Last week a friend was venting some frustrations about an organizational culture change initiative at her company. She’d been working on it for 6 months and didn’t feel like she was getting much traction. When I asked her how much input she’d been getting from the executive team, she said very little. Then she started to defend them by saying they were too busy. . .
More than we’d like to admit, we all make things up as well go (often trying to give the impression that we’ve got it all together). It’s OK though – that’s life. And that’s not actually where our problems come from anyway. More often our problems come from that fact that we think other people actually know what they’re doing. It’s an illusion that’s wreaks havoc in our lives. . .
Excessive risk-taking has been the whipping boy for the financial meltdown over the last 3 years. On the surface I get it – executives at many financial institutions took on irresponsible amounts of leverage and got burned. However, something about this concept of these people being excessive risk-takers never made sense to me.
At the end of last week I was frustrated by my inability to make progress on a few key fronts in my business. On Saturday morning I sat down to reflect on my state of mind. On the top of a pad of paper I wrote a simple question – What am I forgetting? Looking through an old journal, a quote from the movie Any Given Sunday caught my eye. . .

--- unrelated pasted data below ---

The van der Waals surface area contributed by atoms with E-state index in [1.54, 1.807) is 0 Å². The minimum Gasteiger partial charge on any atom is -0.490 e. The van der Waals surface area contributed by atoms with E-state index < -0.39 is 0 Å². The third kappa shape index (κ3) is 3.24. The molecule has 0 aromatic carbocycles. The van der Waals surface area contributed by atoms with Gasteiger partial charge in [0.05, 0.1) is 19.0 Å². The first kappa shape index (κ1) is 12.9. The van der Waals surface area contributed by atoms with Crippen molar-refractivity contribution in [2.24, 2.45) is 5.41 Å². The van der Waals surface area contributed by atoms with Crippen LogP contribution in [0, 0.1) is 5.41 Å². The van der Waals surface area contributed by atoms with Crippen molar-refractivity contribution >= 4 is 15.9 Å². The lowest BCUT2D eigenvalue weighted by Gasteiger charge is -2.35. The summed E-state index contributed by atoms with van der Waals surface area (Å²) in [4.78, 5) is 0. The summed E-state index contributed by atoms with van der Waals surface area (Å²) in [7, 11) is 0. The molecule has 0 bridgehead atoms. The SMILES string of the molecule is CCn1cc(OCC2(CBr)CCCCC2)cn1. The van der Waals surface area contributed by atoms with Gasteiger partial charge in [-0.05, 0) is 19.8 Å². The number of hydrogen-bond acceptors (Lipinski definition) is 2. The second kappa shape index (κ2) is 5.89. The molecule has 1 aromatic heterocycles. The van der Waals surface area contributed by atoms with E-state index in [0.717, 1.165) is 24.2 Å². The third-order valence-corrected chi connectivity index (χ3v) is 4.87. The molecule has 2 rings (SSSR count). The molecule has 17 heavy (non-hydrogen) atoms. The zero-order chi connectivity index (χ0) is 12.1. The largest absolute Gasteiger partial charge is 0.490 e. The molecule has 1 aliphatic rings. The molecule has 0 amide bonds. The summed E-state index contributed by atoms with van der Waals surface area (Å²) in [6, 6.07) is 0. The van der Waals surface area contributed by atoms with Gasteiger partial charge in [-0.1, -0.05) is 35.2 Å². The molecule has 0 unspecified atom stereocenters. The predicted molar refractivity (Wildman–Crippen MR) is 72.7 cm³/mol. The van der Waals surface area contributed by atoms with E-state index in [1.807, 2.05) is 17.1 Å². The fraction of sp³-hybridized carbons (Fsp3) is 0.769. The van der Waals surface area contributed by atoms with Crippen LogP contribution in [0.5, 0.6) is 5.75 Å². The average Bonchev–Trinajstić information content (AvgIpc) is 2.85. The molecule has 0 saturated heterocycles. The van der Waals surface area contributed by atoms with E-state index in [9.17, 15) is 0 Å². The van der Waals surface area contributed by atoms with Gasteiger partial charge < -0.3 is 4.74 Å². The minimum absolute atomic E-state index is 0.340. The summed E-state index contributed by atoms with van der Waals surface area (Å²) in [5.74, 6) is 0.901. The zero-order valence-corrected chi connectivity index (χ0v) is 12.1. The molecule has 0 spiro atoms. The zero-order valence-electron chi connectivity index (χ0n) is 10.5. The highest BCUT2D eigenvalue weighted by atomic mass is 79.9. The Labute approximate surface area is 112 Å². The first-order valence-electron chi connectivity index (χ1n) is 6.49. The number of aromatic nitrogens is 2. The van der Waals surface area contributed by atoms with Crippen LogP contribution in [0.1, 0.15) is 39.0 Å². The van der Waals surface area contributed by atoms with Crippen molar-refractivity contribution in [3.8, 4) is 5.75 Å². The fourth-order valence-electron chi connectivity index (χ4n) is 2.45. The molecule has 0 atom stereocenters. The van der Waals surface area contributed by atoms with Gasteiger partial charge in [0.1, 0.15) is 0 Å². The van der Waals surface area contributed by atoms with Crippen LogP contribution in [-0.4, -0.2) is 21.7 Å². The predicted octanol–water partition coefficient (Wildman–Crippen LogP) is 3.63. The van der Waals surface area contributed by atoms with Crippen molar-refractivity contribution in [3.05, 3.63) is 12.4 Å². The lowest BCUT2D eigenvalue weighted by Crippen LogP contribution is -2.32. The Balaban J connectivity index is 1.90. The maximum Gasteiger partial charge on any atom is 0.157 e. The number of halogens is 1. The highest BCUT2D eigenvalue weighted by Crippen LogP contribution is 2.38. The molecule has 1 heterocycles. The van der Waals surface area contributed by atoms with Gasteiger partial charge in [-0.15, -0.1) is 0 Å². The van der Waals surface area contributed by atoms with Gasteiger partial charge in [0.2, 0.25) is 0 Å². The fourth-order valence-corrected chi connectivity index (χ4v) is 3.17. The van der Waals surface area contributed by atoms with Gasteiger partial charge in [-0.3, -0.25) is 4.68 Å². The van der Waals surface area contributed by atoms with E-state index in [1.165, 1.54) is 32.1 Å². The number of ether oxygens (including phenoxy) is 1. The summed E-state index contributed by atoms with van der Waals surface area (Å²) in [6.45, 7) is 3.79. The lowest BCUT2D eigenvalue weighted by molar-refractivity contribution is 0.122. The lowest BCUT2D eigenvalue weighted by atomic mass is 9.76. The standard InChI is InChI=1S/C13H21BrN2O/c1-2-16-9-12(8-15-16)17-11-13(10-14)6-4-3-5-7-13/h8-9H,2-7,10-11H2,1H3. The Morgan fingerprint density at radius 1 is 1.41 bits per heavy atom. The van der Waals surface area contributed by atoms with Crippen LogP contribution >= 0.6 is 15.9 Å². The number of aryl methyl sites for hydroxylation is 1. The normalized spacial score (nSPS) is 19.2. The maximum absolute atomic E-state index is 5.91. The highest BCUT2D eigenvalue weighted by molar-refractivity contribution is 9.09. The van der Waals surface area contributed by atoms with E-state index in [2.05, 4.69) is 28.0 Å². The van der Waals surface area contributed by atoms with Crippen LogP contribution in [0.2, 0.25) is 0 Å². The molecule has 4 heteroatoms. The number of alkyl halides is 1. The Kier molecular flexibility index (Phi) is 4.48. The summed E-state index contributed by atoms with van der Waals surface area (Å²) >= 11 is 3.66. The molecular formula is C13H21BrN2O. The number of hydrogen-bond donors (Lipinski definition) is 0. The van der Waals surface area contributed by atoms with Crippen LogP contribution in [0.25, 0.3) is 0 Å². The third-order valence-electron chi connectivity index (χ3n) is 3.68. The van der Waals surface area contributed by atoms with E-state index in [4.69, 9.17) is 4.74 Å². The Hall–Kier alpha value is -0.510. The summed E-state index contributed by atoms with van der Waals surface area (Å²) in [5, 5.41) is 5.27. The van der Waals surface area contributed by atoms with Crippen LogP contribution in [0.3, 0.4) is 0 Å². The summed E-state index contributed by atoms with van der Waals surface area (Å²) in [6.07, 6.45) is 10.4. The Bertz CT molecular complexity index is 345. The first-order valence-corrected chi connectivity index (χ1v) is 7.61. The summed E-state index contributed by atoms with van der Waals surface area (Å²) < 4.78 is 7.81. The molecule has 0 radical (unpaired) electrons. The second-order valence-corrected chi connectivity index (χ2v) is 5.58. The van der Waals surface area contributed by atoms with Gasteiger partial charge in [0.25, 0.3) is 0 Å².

Listening to your own being, getting clear on your passions and what truly inspires you, and expressing your own ideas are not merely “nice to have” – they’re actually responsibilities – not only to yourself, but also to the communities in which you live, and ultimately to the world. On one hand this can sound like a burden, but on the other it’s quite the opposite.
I spent a day last week discussing some difficult issues with a leadership team I’m a part of. As the day progressed it became clear that we had been avoiding quite a few crucial conversations over the last year – more than we had likely anticipated. As a professional in the organizational consulting field, it felt odd to me, like we should have known better.
From 2006-2008, after four years of design and development, Musk’s company SpaceX tried and failed 3 times to launch the Falcon-1 rocket into orbit. Then in Sept 2008 it finally succeeded on the 4th try. In July 2009, on its 5th try, it became the first privately financed launch vehicle to boost a commercial payload (a Malaysian satellite) into orbit.
We all have insecurities. Things that we believe make us look bad or weak. Convinced that they’ll hold us back if exposed, we often go to great lengths to try to hide them. Rarely do we consider the opportunity we miss as a result. With the right perspective, our shortcomings aren’t liabilities – they’re assets […]